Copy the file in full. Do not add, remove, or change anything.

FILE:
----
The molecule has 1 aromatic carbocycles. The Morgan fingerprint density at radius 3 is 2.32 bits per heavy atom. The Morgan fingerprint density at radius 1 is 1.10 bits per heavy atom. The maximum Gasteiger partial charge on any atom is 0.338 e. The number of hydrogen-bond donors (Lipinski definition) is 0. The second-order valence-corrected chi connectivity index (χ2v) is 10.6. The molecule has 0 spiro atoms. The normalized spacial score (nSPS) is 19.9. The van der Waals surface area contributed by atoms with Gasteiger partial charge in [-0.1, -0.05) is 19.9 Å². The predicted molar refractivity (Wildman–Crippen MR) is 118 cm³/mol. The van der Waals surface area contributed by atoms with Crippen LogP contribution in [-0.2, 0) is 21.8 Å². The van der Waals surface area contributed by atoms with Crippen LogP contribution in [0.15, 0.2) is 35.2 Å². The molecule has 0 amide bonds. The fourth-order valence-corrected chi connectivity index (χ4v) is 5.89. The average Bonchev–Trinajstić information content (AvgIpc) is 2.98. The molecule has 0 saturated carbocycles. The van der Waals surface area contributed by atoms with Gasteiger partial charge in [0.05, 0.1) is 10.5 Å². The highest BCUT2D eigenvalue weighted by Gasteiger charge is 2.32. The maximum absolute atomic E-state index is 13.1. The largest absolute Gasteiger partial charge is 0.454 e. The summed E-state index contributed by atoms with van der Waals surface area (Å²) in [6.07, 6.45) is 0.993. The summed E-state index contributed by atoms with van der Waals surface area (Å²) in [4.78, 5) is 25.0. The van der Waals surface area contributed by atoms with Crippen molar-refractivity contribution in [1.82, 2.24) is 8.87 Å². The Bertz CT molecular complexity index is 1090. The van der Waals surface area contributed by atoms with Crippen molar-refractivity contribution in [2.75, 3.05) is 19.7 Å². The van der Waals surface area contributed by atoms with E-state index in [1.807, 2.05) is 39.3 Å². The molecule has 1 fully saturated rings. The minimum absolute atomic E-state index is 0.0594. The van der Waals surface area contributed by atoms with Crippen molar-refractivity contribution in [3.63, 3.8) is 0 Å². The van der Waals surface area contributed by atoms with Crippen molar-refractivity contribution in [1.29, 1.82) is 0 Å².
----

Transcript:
The molecule has 1 aromatic carbocycles. The Morgan fingerprint density at radius 3 is 2.32 bits per heavy atom. The Morgan fingerprint density at radius 1 is 1.10 bits per heavy atom. The maximum Gasteiger partial charge on any atom is 0.338 e. The number of hydrogen-bond donors (Lipinski definition) is 0. The second-order valence-corrected chi connectivity index (χ2v) is 10.6. The molecule has 0 spiro atoms. The normalized spacial score (nSPS) is 19.9. The van der Waals surface area contributed by atoms with Gasteiger partial charge in [-0.1, -0.05) is 19.9 Å². The predicted molar refractivity (Wildman–Crippen MR) is 118 cm³/mol. The van der Waals surface area contributed by atoms with Crippen LogP contribution in [-0.2, 0) is 21.8 Å². The van der Waals surface area contributed by atoms with Crippen LogP contribution in [0.15, 0.2) is 35.2 Å². The molecule has 0 amide bonds. The fourth-order valence-corrected chi connectivity index (χ4v) is 5.89. The average Bonchev–Trinajstić information content (AvgIpc) is 2.98. The molecule has 0 saturated carbocycles. The van der Waals surface area contributed by atoms with Gasteiger partial charge in [0.05, 0.1) is 10.5 Å². The highest BCUT2D eigenvalue weighted by Gasteiger charge is 2.32. The maximum absolute atomic E-state index is 13.1. The largest absolute Gasteiger partial charge is 0.454 e. The summed E-state index contributed by atoms with van der Waals surface area (Å²) in [6.07, 6.45) is 0.993. The summed E-state index contributed by atoms with van der Waals surface area (Å²) in [4.78, 5) is 25.0. The van der Waals surface area contributed by atoms with Crippen molar-refractivity contribution in [1.82, 2.24) is 8.87 Å². The Bertz CT molecular complexity index is 1090. The van der Waals surface area contributed by atoms with Crippen molar-refractivity contribution in [2.75, 3.05) is 19.7 Å². The van der Waals surface area contributed by atoms with E-state index in [1.807, 2.05) is 39.3 Å². The molecule has 1 fully saturated rings. The minimum absolute atomic E-state index is 0.0594. The van der Waals surface area contributed by atoms with Crippen molar-refractivity contribution in [3.63, 3.8) is 0 Å². The van der Waals surface area contributed by atoms with Crippen molar-refractivity contribution in [1.29, 1.82) is 0 Å².